War Horse Star Jeremy Irvine on His Biggest of Big Breaks
Drew Barrymore. Christian Bale. Bruce the Shark. It's an elite class of young talent that has found launching pads in the films of Steven Spielberg. And while Jeremy Irvine is a little older than those actors who preceded him, you can go ahead and add the 21-year-old to the list thanks to his breakthrough in Spielberg epic Oscar hopeful War Horse.
Irvine plays Albert Narracott, whose bond with a thoroughbred named Joey persists from hard times on his family farm (his parents are played Emily Watson and Peter Mullan) through the devastating conflict of World War I. It's not only Irvine's biggest film role to date -- it's his only role, with at least three more to come in 2012. He spoke with Movieline over the weekend in New York, just ahead of War Horse's world premiere.
Congratulations on surviving your first foray into press-junket madness. How are you feeling?
Shattered. [Laughs] No, no. I was told a lot of stuff about how difficult doing this kind of thing is, but actually it's all new and it's all exciting to me. Maybe a few years down the line, it'll be a terror. But for now, it's new and exciting. It's great.
Fantastic. Is there a question you haven't yet been asked about War Horse that you wish you had? Or something you've wanted to note about the experience but haven't had the opportunity?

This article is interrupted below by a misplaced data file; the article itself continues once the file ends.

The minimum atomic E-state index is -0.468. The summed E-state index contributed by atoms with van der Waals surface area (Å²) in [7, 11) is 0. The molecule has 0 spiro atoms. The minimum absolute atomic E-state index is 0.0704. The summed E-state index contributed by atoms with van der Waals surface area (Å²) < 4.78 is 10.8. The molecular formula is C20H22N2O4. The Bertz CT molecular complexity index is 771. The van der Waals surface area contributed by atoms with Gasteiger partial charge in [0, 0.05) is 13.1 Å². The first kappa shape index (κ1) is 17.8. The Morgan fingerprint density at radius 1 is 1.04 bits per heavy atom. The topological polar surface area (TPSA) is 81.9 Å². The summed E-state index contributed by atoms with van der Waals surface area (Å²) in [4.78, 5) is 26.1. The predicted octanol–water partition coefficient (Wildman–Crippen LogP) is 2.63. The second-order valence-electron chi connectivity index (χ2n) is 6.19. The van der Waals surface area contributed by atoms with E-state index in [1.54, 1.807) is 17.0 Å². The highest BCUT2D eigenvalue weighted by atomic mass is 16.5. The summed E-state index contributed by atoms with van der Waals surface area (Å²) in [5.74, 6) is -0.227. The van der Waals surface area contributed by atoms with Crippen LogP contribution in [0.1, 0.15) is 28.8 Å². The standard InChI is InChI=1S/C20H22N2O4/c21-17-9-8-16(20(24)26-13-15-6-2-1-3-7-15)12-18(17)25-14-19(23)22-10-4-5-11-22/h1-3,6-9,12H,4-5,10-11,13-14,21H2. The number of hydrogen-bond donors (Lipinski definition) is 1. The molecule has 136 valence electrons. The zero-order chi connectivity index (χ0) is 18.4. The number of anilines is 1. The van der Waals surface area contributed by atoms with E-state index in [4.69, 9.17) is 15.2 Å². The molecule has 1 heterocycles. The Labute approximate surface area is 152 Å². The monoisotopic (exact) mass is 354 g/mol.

[Pauses] God, I don't know.
I am totally putting you on the spot.
Yeah, you are. But there are a few things. I mean, yes, we were making what was essentially quite a serious piece of work, but we had such a huge amount of fun doing it. There were so many funny moments.
You know -- trying to wind up other cast members. Robert Emms, who plays my rival, is a very good friend. And Steven Spielberg would come in with handwritten scenes every now and again. He'd maybe write it down in the car, and we'd get it and think, "Oh, OK, great, we're doing this." So we tried to get Peter Mullan, who's very established in Britain, by writing a fake scene between him and Emily Watson, who plays my mum. we wrote a fake, raunchy love scene between them and tried to get Steven Spielberg's assistant to give it to Peter in his trailer. We thought we could convince him that he was doing a love scene where we see them kiss through the barn doors, and Joey, the horse, nudges the barn door shut, blocking our view.
We thought we got him; we thought this was brilliant, you know? That night we're in the restaurant, and we go, "So, Peter, did you get the new scene?" He says, "Boys, haven't you heard?" We go, "No, what?" He says, "Oh, well Steven's gone ballistic. Apparently somebody forged his signature. They've got security down there; they're trying to figure out who's done this. Shit, whoever's done this... It's not funny. Someone's gonna lose their fucking job." And we're shitting ourselves. "No, no -- Steven didn't know! It was us! It was us!" And Peter's like, "Of course I knew it was fucking you boys! Who the hell else was it going to be?" [Laughs] So that was cool.
Earlier today in the press conference, you claimed that you had no idea how or why you got this part. All modesty aside, how or why do you think you did you get this part?